I want to draw your attention to several events we are highlighting this month regarding women’s leadership and liberation. The Jewish Women’s Archive is hosting a zoom eventon rethinking Jewish women’s history in America and the University of Michigan is holding a forum on Jewish women’s activism in the United States.
Despite the major gains of the women’s movement, the realities of the oppression of women are all too present. Last month I wrote about the House of Empire and its foundations. Patriarchy (the positioning of men as superior to and in control of women) is one of those foundations.
International Women’s Day (March 8th) usually comes close to Purim (this year on March 20-21 in the U.S). The story of Esther is a complex and difficult story. While it may have been written partially as a biting social critique of male power, the intense sexism of the beauty contest and the king’s use of women’s bodies still rings all too real in our world. On the other hand, the story’s central character is a woman who uses the power available to her to save her people. In this way there is a feminist edge to the story.
The darkness of the story is revealed in the very end when it is clear that the power relationships, with the king on top, are still in place. In that way, the story is a very real description of our reality of living in an unredeemed world and needing to use the power available to us in every era to fight oppression, including the oppression of women.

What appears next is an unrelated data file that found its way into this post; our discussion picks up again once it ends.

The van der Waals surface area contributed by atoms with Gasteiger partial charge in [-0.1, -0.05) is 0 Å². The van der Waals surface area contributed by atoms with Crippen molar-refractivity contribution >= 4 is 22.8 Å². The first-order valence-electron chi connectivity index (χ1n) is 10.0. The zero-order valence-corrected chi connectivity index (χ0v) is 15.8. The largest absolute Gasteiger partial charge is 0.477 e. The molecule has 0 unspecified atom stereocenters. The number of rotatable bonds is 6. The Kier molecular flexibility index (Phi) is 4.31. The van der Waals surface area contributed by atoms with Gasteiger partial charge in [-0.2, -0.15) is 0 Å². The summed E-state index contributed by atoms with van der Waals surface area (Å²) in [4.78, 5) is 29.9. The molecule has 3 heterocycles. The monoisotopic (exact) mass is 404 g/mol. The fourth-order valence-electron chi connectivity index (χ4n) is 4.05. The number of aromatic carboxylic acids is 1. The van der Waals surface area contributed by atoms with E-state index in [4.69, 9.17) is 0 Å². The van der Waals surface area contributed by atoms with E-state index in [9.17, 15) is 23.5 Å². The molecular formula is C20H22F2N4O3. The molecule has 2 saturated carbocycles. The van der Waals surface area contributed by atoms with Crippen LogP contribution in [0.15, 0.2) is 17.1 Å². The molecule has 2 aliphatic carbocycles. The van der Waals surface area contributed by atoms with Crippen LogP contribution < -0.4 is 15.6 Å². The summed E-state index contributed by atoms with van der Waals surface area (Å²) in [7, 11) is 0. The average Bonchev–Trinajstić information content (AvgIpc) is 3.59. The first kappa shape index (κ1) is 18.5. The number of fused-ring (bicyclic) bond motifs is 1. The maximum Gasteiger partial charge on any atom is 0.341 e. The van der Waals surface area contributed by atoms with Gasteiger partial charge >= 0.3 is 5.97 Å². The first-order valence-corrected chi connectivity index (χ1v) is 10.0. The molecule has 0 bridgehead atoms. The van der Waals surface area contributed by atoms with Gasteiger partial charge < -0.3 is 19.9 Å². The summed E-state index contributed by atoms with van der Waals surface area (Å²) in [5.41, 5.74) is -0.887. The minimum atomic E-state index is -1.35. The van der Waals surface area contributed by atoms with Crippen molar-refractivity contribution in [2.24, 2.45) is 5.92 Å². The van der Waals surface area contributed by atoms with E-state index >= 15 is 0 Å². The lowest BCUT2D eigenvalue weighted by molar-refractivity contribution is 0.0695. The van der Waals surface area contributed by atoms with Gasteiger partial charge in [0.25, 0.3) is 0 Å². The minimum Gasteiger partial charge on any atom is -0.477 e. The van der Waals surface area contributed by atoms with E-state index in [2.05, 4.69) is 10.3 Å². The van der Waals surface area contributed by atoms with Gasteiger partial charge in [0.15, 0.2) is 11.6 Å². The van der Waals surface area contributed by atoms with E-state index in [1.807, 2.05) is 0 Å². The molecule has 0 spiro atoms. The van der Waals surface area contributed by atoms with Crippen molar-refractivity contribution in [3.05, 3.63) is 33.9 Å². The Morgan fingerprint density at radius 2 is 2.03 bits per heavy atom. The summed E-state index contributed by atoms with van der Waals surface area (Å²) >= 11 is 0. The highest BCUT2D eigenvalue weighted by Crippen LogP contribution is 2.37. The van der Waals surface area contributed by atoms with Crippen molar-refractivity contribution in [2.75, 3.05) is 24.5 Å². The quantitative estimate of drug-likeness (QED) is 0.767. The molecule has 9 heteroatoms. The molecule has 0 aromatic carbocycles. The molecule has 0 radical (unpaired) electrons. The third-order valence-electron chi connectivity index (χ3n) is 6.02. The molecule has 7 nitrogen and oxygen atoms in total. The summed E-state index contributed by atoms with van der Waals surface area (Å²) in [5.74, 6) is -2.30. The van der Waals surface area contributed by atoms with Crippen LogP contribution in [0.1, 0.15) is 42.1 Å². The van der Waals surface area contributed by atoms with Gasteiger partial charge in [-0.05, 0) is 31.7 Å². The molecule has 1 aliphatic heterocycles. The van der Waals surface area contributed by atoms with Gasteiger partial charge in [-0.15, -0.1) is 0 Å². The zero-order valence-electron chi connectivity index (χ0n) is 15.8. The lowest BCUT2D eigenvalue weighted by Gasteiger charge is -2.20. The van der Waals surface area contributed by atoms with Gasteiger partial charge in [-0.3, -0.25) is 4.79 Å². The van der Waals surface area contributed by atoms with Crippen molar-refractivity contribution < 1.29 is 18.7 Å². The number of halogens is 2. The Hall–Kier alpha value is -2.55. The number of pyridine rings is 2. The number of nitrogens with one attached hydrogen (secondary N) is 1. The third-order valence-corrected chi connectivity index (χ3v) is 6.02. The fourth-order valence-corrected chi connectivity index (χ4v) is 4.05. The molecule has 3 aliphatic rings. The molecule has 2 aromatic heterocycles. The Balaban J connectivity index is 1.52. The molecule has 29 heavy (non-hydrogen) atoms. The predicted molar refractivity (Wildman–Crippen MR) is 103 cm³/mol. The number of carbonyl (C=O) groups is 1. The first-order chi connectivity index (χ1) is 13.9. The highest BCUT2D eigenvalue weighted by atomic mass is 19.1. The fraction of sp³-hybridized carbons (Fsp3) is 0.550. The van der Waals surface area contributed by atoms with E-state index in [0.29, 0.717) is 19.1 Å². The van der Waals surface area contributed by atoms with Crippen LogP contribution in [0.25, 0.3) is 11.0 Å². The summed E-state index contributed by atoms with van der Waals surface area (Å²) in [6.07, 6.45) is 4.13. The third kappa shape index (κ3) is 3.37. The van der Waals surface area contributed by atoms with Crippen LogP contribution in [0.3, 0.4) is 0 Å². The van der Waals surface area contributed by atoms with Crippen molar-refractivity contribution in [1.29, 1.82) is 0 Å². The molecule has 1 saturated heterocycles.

Perhaps the main point of the story, communicated through the absence of God’s revealed presence in the narrative, is that Divine power is just under the surface of reality waiting for us to draw on it in our liberation work.
There are collective and individual aspects of this work. On the collective level we work for equal pay for equal work and anti-discrimination laws and policies. On an individual level each of us, particularly the men, can look at how we may be sustaining patriarchy in our relationships, work and personal lives.
It was recently pointed out to me that the texts I draw on and syllabi I prepare for classes lack women’s voices. While it is true that the traditional Jewish canon does not contain many women’s voices to draw upon, there is more I could do to identify and raise up the women’s voices that are there. To be honest, I first felt defensive when I heard this request and only later realized I was being given an opportunity to dismantle the patriarchy. Thank you to the people who raise these challenges and I encourage my male brothers to look at their own defensiveness when confronted about sexism and then take positive action.
May this Purim and our experience of the Esther story open up wisdom for us of how each of us, individual and collectively, can use whatever power we have to make full dignity for all women a reality.